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March 11, 2017

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An ink-wash feel of Hudec’s masterpieces

HONG Jian’s dream is to capture the beauty of old architecture in Shanghai in his art. The artist, who was born in the city in 1967, grew up in a downtown area that was lined with Western-style villas and apartments. The neighborhood had a quiet aura, shadowed by phoenix trees.

After the “Shanghai Stories” and “Suzhou Creek” series, the ink-wash painter is now working on the “Hudec” series.

László Hudec was a Hungarian-Slovak architect who worked in Shanghai from 1918 to 1945, and designed 60 buildings, including the Park Hotel, the Grand Theater, the American Club and Moore Memorial Church.

Knowing about Hudec was the best way to study Shanghai. In fact, there have been many photographers and writers who have been caught up in this Hudec fever, but it is the first time that Hong is recreating Hudec’s works on rice paper.

“I planned to paint 60 to 80 buildings for this project for around two years,” he says. “My friend joked that this time I am doing something bigger.”

A graduate of Academy of Fine Arts from Shanghai University, Hong majored in Chinese ink-wash painting. After graduation, he worked in a publishing house and drew sketches in oil and sketches.

Between 1985 and 1990, a group of over 1,000 young Chinese artists living in an environment without galleries, museums, or any systematic support for art but with unprecedented enthusiasm and passion led a fundamentally influential artistic movement, known as the “85 New Wave.”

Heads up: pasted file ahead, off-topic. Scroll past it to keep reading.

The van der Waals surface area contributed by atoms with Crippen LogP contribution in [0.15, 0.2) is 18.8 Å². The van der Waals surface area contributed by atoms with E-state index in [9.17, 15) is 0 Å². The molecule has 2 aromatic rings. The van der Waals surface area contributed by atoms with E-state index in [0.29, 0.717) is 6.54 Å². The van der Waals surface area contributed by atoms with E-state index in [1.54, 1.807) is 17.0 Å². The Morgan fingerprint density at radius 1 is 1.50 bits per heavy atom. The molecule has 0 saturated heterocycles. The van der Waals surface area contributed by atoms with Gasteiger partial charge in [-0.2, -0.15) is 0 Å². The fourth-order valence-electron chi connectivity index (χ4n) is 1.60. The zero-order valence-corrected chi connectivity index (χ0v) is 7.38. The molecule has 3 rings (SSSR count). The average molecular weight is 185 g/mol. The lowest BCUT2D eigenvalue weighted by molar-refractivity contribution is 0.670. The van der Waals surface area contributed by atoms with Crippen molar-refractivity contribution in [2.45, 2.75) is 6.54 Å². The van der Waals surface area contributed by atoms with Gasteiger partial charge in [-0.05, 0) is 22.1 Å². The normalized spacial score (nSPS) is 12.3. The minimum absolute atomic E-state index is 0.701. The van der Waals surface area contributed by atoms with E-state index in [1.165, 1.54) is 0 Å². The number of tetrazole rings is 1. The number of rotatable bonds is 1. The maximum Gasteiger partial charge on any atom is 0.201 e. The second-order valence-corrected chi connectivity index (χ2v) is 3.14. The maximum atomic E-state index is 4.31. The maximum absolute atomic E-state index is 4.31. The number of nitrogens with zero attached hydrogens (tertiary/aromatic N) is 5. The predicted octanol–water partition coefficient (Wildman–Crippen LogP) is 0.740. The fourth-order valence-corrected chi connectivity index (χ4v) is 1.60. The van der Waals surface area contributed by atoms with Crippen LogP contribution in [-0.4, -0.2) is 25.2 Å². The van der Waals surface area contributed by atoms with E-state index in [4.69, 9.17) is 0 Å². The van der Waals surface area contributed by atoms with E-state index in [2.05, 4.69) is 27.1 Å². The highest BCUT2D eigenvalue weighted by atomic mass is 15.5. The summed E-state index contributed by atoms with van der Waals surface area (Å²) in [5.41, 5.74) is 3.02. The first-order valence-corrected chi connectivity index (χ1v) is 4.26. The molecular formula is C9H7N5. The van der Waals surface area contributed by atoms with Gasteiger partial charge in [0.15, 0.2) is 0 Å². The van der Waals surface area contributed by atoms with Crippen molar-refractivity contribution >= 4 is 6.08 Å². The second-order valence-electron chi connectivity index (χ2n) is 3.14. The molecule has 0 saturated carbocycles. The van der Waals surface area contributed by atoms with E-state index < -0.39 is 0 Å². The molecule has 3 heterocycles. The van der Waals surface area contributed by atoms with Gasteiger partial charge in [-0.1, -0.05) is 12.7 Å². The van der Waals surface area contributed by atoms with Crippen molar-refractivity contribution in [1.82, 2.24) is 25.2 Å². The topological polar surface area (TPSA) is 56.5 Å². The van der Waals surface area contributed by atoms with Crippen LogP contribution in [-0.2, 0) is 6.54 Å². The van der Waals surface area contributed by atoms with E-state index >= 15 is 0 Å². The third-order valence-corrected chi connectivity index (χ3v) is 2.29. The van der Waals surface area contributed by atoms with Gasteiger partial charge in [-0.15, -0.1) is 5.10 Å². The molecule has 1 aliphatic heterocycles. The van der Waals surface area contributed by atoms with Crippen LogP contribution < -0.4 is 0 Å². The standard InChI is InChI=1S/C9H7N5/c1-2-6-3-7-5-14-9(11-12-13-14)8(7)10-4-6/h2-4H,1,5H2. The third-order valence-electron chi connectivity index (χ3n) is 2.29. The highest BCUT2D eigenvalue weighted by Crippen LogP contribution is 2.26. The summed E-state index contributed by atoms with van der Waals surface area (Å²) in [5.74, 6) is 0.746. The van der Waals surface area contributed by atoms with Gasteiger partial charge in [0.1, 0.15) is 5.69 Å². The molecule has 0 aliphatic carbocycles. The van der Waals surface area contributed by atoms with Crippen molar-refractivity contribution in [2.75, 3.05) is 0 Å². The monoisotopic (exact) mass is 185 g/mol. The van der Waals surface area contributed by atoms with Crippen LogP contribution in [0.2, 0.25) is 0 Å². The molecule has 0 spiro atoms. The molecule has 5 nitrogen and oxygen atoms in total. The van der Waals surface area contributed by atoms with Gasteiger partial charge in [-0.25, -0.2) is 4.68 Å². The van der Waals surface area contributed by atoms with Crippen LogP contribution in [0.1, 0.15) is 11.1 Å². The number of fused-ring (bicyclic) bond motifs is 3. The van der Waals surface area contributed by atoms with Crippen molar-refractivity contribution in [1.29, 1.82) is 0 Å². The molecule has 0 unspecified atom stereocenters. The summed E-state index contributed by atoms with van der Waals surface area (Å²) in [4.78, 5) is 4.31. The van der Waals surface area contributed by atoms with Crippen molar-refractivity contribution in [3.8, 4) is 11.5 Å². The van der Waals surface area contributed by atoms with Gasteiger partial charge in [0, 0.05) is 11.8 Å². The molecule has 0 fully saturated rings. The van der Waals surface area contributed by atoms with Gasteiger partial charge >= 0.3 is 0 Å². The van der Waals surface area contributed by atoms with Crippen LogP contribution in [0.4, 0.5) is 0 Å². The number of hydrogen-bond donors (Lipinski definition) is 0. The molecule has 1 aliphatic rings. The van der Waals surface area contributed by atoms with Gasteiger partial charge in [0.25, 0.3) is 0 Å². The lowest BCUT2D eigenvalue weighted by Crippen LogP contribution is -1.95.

After 1985, “contemporary art” irreversibly became the driving force behind Chinese art. Young ink-wash artists tried to experiment with their works or fused them into installations at a time when the 85 New Wave movement was ripe and avant-garde art was in vogue. “I didn’t like to blindly follow any trend. When most people said that traditional art was dead, I preferred to wait,” he says.

Hong paints landscapes, flowers and birds and figures — everything that sooths his heart.

But that doesn’t mean he is isolated from the outside world. In fact, he is very keen to learn the Western contemporary art.

“I used light and shade to get a better perspective on architecture,” he says.

Those old buildings under his brushstrokes are a combination of the traditional technique blended with a modern aesthetic taste. The details of each brick and layers are vividly reflected, and each curving Art Deco lines are well mirrored.

“The sensible part in Western architecture is something that I prefer to fully ‘restore’,” he says.

But there is also some other message that the artist wants to deliver.

“There are no figures in my works. I want to create a cold and distant image — in my eyes, a peculiar characteristic of the city of Shanghai,” he says.

The concrete walls, the steel sashes and a withered winter afternoon that he conjures up in these old buildings also strengthen the contrast between urban and countryside scenes.